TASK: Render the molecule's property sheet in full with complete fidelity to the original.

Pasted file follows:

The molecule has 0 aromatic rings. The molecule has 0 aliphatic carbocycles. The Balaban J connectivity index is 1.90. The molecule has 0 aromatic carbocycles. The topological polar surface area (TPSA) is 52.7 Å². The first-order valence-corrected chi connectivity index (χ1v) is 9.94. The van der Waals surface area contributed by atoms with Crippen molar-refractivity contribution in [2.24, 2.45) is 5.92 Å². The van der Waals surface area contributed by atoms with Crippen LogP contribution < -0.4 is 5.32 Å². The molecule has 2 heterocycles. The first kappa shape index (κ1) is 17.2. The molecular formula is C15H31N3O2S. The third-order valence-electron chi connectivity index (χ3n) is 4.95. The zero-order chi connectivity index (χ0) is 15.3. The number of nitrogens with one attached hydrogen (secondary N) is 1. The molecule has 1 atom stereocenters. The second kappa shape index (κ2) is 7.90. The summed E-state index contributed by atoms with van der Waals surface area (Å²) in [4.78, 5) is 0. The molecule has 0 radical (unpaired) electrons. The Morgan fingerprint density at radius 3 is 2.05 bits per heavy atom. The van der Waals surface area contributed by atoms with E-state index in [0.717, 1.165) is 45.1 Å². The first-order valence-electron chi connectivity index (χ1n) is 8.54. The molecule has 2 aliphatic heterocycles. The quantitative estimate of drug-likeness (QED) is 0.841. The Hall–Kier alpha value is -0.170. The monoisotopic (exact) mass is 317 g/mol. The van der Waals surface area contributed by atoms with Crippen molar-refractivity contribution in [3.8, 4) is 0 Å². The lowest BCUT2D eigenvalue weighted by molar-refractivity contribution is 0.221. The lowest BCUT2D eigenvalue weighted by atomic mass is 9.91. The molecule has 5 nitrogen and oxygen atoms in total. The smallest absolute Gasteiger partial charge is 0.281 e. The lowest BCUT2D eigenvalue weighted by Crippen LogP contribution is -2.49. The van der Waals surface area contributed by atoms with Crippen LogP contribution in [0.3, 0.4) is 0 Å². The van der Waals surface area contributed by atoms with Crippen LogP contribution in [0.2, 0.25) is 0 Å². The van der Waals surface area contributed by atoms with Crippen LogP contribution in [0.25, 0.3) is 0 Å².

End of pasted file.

The molecule has 0 aromatic rings. The molecule has 0 aliphatic carbocycles. The Balaban J connectivity index is 1.90. The molecule has 0 aromatic carbocycles. The topological polar surface area (TPSA) is 52.7 Å². The first-order valence-corrected chi connectivity index (χ1v) is 9.94. The van der Waals surface area contributed by atoms with Crippen molar-refractivity contribution in [2.24, 2.45) is 5.92 Å². The van der Waals surface area contributed by atoms with Crippen LogP contribution < -0.4 is 5.32 Å². The molecule has 2 heterocycles. The first kappa shape index (κ1) is 17.2. The molecular formula is C15H31N3O2S. The third-order valence-electron chi connectivity index (χ3n) is 4.95. The zero-order chi connectivity index (χ0) is 15.3. The number of nitrogens with one attached hydrogen (secondary N) is 1. The molecule has 1 atom stereocenters. The second kappa shape index (κ2) is 7.90. The summed E-state index contributed by atoms with van der Waals surface area (Å²) in [4.78, 5) is 0. The molecule has 0 radical (unpaired) electrons. The Morgan fingerprint density at radius 3 is 2.05 bits per heavy atom. The van der Waals surface area contributed by atoms with E-state index in [0.717, 1.165) is 45.1 Å². The first-order valence-electron chi connectivity index (χ1n) is 8.54. The molecule has 2 aliphatic heterocycles. The quantitative estimate of drug-likeness (QED) is 0.841. The Hall–Kier alpha value is -0.170. The monoisotopic (exact) mass is 317 g/mol. The van der Waals surface area contributed by atoms with Crippen molar-refractivity contribution in [3.8, 4) is 0 Å². The lowest BCUT2D eigenvalue weighted by molar-refractivity contribution is 0.221. The lowest BCUT2D eigenvalue weighted by atomic mass is 9.91. The molecule has 5 nitrogen and oxygen atoms in total. The smallest absolute Gasteiger partial charge is 0.281 e. The lowest BCUT2D eigenvalue weighted by Crippen LogP contribution is -2.49. The van der Waals surface area contributed by atoms with Crippen LogP contribution in [0.3, 0.4) is 0 Å². The van der Waals surface area contributed by atoms with Crippen LogP contribution in [0.2, 0.25) is 0 Å². The van der Waals surface area contributed by atoms with Crippen LogP contribution in [0.25, 0.3) is 0 Å².